When power, luxury and money become idols, they take priority over the need for a fair distribution of wealth. Our consciences thus need to be converted to justice, equality, simplicity and sharing. —Pope Francis
VATICAN CITY — Pope Francis extolled the benefits of sharing wealth with the poor on Tuesday, warning that "unjust" social conditions like unemployment can lead to sin, financial ruin and even suicide.
The Jesuit pope has frequently railed about the excesses of capitalism and income disparity in a globalized world, and his message for Lent issued Tuesday echoed those same concerns.
Lent is the solemn period leading up to Holy Week and Easter, when the faithful recall Christ's death and resurrection. It's a time when Christians often fast, and Francis urged the faithful to deny themselves certain things this Lent "to help and enrich others by our own poverty."
"When power, luxury and money become idols, they take priority over the need for a fair distribution of wealth," he said in the short message. "Our consciences thus need to be converted to justice, equality, simplicity and sharing."
He said it's not enough to just make charitable offerings. "''Let us not forget that real poverty hurts: no self-denial is real without this dimension of penance. I distrust a charity that costs nothing and does not hurt," he wrote.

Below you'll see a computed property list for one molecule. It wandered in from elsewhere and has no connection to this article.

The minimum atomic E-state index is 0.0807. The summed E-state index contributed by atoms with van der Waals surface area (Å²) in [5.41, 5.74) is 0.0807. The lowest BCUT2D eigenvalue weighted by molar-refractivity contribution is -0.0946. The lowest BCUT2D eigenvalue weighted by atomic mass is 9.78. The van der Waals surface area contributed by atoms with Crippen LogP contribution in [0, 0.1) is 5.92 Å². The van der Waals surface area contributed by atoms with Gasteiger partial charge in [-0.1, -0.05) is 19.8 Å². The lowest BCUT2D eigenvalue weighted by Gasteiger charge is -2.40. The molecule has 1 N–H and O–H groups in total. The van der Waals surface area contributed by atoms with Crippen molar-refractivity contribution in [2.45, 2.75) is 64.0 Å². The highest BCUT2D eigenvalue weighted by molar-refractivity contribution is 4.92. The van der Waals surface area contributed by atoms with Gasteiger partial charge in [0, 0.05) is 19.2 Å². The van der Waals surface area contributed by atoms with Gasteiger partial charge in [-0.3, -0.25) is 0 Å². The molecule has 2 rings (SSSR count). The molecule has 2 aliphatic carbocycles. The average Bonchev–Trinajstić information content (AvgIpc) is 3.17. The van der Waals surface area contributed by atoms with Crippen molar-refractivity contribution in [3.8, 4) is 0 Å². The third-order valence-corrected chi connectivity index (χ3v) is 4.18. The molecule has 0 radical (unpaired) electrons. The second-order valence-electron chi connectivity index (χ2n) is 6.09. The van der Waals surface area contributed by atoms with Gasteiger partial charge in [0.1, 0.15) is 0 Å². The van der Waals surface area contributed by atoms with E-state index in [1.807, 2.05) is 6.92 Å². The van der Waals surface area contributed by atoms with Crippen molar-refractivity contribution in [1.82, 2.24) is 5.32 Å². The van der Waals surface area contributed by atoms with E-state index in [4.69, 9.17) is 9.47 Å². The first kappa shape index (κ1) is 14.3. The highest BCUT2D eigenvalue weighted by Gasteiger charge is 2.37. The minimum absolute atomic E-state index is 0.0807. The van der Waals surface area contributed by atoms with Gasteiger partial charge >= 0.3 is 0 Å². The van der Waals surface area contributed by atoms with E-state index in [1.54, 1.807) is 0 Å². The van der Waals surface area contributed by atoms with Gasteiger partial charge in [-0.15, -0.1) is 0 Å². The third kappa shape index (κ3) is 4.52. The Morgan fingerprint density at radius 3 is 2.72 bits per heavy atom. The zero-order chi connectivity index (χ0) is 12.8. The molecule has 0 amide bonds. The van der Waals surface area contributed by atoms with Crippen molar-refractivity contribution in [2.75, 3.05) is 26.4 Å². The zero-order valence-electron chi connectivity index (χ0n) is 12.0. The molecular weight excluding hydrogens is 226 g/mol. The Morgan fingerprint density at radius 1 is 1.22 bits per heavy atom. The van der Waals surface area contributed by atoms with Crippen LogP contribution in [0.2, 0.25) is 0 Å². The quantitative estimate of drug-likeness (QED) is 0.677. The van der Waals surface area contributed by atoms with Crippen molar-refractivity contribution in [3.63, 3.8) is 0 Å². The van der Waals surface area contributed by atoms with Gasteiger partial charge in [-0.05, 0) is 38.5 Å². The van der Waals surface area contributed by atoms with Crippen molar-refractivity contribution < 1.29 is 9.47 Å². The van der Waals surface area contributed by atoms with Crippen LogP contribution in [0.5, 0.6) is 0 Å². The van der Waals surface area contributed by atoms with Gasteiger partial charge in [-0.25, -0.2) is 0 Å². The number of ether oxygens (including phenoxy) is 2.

While calling for Christians to actually touch poverty and make it their own, Francis distinguished material poverty or destitution from moral destitution, which he said "consists of slavery to vice and sin."
"How much pain is caused in families because one of their members — often a young person — is in thrall to alcohol, drugs, gambling and pornography!" he lamented.
Sometimes "unjust social conditions" like unemployment lead to this type of destitution by depriving people of the dignity of work and access to education and health care, he said.
"In such cases, moral destitution can be considered impending suicide."2 comments on this story
Francis has riled some conservative Americans for his denunciation of capitalism and trickle-down economic theory, which is says is based on a survival of the fittest mentality "where the powerful feed upon the powerless" with no regard for ethics, the environment or even God.
His predecessor, Pope Benedict XVI, however, espoused the exact same concerns, writing an entire encyclical in 2009 in which he denounced the profit-at-all-cost mentality blamed for bringing about the global financial meltdown and called for a new world financial order guided by ethics and the search for the common good.
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